Presentation on theme: "The Taming of the Shrew Prof. Simonetta Gatto Istituto Comprensivo di Casella."— Presentation transcript:
The Taming of the Shrew Prof. Simonetta Gatto Istituto Comprensivo di Casella
THE TAMING OF THE SHREW Author: William Shakepeare Written between 1590 and 1592. Genre: a comedy play First performance: 1593
STRUCTURE OF THE COMEDY A play within a play - Frame device William Shakespeare used a frame device for The Taming of the Shrew. He imagined a scene in a tavern where a group, made up of a Lord, his servants, a drunkurd and the hostess, watch a play. The comedy has a prologue (frame) and is divided into five acts.
What is a frame device? A frame story is a literary technique which aims to introduce or emphasize a main narrative, in this case a play. It is a story in a story. It is also called frame tale or frame narrative. Famous examples of frame stories are Canterbury Tales by Joffrey Chaucer and Decameron by Boccaccio.
THE CHARACTERS OF THE FRAME CHRISTOPHER SLY: a drunkard fooled by a lord who lets him believe he is a rich lord, married to a beautiful lady. L0RD: owner of the tavern where the comedy is performed and author of the trick. HOSTESS: running a tavern. SERVANTS and PAGES helping the lord with the prank.
CHARACTERS OF THE PLAY BAPTISTA, a rich Gentleman of Padua KATHARINA and BIANCA, daughters to Baptista VINCENTIO, an old Gentleman of Pisa LUCENTIO, son to Vincentio, in love with Bianca PETRUCHIO, a Gentleman of Verona, suitor to Katharina GREMIO, HORTENSIO, Suitors to Bianca TRANIO, BIONDELLO, Servants to Lucentio GRUMIO, CURTIS, Servants to Petruchio PEDANT, set up to personate Vincentio WIDOW
SETTING Like numerous other Shakesperean plays, The Taming of the Shrew is set in Italy, in this case Padua. Other Shakespearean settings are: Coriolanus: Rome, Corioli, and Antium Cymbeline: partly in Italy. Julius Caesar: Rome The Merchant of Venice: partly in Venice, and partly at Belmont. Much Ado about Nothing: Messina Othello: Venice (for first act) Romeo and Juliet: Verona and Mantua The Taming of the Shrew: Padua
WHY SO MANY SETTINGS IN ITALY? Because he studied Latin and Latin authors, in particular Tacitus. Some more modern Italian writers, like Boccaccio and Ariosto, were popular in England. A lot of plots had ancient Roman or Italian Renaissance sources, so it made sense to use the original settings. The Italians were considered sophisticated, cunning and a little licentious. These qualities went well with comedies where deception and sexual passion were basic elements. All his comedies, except The Merry Wives of Windsor, are set in Italy.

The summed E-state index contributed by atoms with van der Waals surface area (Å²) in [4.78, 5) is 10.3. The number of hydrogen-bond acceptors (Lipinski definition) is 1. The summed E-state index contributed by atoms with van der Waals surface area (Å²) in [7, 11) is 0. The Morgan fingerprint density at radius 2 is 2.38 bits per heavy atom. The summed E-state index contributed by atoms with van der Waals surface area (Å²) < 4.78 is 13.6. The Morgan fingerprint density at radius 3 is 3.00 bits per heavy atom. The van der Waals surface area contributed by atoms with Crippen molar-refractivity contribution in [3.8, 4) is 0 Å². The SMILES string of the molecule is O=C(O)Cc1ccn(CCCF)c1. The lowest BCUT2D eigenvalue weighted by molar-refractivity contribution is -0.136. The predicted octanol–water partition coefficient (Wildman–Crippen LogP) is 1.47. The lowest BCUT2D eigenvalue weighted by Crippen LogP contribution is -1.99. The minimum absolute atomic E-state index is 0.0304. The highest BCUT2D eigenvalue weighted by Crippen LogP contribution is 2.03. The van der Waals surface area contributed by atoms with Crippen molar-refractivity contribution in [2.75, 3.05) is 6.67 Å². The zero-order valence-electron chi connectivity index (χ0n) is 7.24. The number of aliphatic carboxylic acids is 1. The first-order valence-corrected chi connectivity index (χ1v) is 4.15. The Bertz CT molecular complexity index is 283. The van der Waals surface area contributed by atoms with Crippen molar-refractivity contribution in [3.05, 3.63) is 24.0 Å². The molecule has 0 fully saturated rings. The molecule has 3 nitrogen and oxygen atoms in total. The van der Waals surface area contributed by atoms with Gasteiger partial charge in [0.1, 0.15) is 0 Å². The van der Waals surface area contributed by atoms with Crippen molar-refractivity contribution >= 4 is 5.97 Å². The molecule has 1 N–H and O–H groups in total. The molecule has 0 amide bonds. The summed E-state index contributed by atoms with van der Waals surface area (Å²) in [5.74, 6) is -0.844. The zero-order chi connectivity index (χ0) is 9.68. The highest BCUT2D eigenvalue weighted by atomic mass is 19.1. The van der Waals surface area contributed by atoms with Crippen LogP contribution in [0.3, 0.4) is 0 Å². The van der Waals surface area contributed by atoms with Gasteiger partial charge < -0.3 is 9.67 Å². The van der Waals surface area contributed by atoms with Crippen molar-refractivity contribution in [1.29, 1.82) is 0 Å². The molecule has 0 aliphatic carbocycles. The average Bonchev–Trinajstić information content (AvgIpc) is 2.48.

The plot The merchant Baptista from Padua has two daughters. Bianca is younger and more beautiful than Katherina, but she cannot be married before her strong-willed sister.
Lucentio, a student from Pisa, falls in love with her and changes identity with his servant Tranio to meet the girl. Bianca already has two other suitors: the old Gremio and Hortensio. Gremio asks Lucentio, disguised as a Latin tutor, to court Bianca on his behalf, while Hortensio disguises himself as a musician to woo her.
Petruchio, a young man from Verona, visits his friend Hortensio. He hears about Katherina and decides to court her because she is very rich, aided by both Gremio and Hortensio.
Baptista, the father, is happy about Petruchio and organizes the wedding. Katherine, the shrew, is badly treated by both her husband and his servants. At the end she submits to him.
Hortensio, rejected by Bianca, marries a widow. Vincentio, Lucentio's father arrives in Verona and tries to explain Baptista the complicated situation and the exchanges of identity. Meanwhile Lucentio has secretly married Bianca. Baptista organizes a wedding party for both his daughters. Petruchio devises a competition to prove whose wife is the most obedient. Bianca and the widow fail to come to their husbands when called, while Kate teaches the women on the duties of a wife.
Themes of the comedy Relationship between men and women: they are cruel to each other. Baptista has a complete control over his daughter. Petruchio is very cruel to Katherine and tames her. Money and greed for it. Appearance and reality: nothing is what it is: Bianca, apparently sweet and compliant, shows some rebellion. Kathrenine, apparently strong- willed and shrewish, reveals herself an obedient wife Change of roles and disguise.